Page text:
This summer English cricket suffered its most disastrous defeat. At the same time the game reached its highest level of popularity since World War II. The visiting West Indian test (international) team trounced England in the three-game series by two games and a draw. The English captain, Ray Illingworth, was dismissed in one inning without even scoring a run, yet Lord's Cricket Ground had the full-house sign up.
The reason for the massive defeat and the soaring popularity is the same—foreign players. Out of 300 players in English first-class cricket, no more than 70 are foreign born. Nevertheless they dominate the batting averages; last year the list was headed by four foreign-born players; this season seven of the top 10 were foreign. Last year's champion county, Warwickshire, owed its success to four West Indian players; this season, these players joined the West Indian side in the test series, and Warwickshire finished far down in the standings.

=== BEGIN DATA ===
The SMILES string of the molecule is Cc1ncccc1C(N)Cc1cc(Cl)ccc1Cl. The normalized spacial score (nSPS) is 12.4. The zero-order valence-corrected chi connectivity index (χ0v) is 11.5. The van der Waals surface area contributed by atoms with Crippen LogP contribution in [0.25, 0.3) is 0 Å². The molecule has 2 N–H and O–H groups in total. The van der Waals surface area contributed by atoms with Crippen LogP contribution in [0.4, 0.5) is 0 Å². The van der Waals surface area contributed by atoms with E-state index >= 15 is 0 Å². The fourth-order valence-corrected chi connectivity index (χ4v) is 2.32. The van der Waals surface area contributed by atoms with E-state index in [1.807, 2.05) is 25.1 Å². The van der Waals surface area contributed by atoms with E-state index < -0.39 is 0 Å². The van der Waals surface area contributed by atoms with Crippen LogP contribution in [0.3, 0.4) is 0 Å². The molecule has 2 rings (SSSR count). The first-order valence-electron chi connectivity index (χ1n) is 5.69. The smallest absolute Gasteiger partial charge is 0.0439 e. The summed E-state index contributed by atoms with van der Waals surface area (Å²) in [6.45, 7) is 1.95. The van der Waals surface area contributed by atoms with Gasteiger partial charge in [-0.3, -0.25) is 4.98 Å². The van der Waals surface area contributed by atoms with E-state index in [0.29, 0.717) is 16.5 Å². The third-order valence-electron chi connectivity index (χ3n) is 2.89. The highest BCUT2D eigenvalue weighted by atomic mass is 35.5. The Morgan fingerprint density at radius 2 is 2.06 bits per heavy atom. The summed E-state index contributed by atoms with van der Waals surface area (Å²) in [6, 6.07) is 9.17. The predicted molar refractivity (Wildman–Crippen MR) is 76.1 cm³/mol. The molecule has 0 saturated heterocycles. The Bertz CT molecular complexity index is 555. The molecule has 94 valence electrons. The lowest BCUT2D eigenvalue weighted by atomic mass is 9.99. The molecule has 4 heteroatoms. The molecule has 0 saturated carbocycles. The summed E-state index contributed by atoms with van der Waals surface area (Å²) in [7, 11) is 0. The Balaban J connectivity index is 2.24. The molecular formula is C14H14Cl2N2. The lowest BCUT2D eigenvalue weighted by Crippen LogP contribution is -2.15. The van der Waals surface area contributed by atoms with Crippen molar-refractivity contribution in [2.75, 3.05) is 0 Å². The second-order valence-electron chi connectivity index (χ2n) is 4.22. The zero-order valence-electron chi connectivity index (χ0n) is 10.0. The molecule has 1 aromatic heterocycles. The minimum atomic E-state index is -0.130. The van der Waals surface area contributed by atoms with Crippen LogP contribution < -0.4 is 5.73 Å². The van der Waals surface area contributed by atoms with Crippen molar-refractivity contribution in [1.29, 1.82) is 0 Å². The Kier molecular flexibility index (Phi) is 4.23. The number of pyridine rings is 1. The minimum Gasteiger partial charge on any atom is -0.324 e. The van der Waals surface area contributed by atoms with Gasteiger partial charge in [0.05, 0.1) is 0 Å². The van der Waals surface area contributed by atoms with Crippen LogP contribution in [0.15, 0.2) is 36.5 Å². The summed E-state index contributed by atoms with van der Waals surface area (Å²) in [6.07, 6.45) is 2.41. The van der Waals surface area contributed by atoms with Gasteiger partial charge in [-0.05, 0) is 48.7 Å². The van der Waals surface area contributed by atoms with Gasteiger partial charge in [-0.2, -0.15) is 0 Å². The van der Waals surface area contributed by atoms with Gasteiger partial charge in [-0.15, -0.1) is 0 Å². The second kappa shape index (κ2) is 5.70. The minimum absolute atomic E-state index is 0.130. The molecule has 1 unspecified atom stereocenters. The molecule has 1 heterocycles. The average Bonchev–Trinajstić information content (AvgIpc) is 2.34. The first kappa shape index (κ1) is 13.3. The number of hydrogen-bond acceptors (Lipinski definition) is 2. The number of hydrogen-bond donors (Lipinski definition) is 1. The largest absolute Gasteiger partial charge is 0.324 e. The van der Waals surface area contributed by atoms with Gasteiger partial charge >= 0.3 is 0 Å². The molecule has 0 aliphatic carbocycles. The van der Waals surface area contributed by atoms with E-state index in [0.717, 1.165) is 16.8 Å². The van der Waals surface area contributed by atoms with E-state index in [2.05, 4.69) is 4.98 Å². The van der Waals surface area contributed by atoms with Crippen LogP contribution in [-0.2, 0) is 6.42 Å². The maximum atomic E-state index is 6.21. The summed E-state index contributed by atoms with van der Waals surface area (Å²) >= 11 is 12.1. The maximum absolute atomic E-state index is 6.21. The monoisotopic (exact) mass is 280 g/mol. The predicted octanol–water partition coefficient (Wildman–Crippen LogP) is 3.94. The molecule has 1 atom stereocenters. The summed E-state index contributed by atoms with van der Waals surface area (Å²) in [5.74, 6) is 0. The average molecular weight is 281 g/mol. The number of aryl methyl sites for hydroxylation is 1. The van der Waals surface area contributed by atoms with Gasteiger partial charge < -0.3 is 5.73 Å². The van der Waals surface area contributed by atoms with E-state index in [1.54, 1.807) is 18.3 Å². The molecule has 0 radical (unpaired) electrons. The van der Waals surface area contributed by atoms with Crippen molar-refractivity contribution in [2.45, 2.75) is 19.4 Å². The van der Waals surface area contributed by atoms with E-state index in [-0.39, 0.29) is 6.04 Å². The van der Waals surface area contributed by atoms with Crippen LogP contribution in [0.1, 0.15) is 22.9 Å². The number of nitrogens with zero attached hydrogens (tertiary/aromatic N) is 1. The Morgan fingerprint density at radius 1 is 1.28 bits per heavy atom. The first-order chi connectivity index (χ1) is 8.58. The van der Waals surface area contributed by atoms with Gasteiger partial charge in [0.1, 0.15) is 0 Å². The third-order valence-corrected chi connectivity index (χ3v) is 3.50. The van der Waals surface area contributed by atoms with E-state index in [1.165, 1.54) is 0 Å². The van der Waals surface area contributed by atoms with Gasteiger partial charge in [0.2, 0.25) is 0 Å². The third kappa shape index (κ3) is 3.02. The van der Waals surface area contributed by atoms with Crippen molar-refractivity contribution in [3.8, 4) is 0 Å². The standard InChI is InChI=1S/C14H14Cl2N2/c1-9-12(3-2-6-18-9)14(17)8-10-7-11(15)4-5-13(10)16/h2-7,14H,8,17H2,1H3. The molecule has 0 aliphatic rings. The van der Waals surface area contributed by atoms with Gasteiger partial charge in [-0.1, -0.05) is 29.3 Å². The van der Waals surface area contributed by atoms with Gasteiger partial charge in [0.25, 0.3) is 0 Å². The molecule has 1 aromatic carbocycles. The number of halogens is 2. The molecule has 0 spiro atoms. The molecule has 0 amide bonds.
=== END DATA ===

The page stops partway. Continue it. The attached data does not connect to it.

The fire and attack of the players imported from the old commonwealth are transforming the game in the country that invented it, contributing to the success of one-day matches, which have attracted television money and commercial sponsorship. The shortened matches, in which each side is limited to a fixed number of bowling overs, are ideal for TV. They discourage defensive play and put a premium on fast bowling and spectacular batting. They also attract a different type of fan. Three-and five-day matches are watched by people with money and leisure, not the workingman, for whom soccer has always been the sport.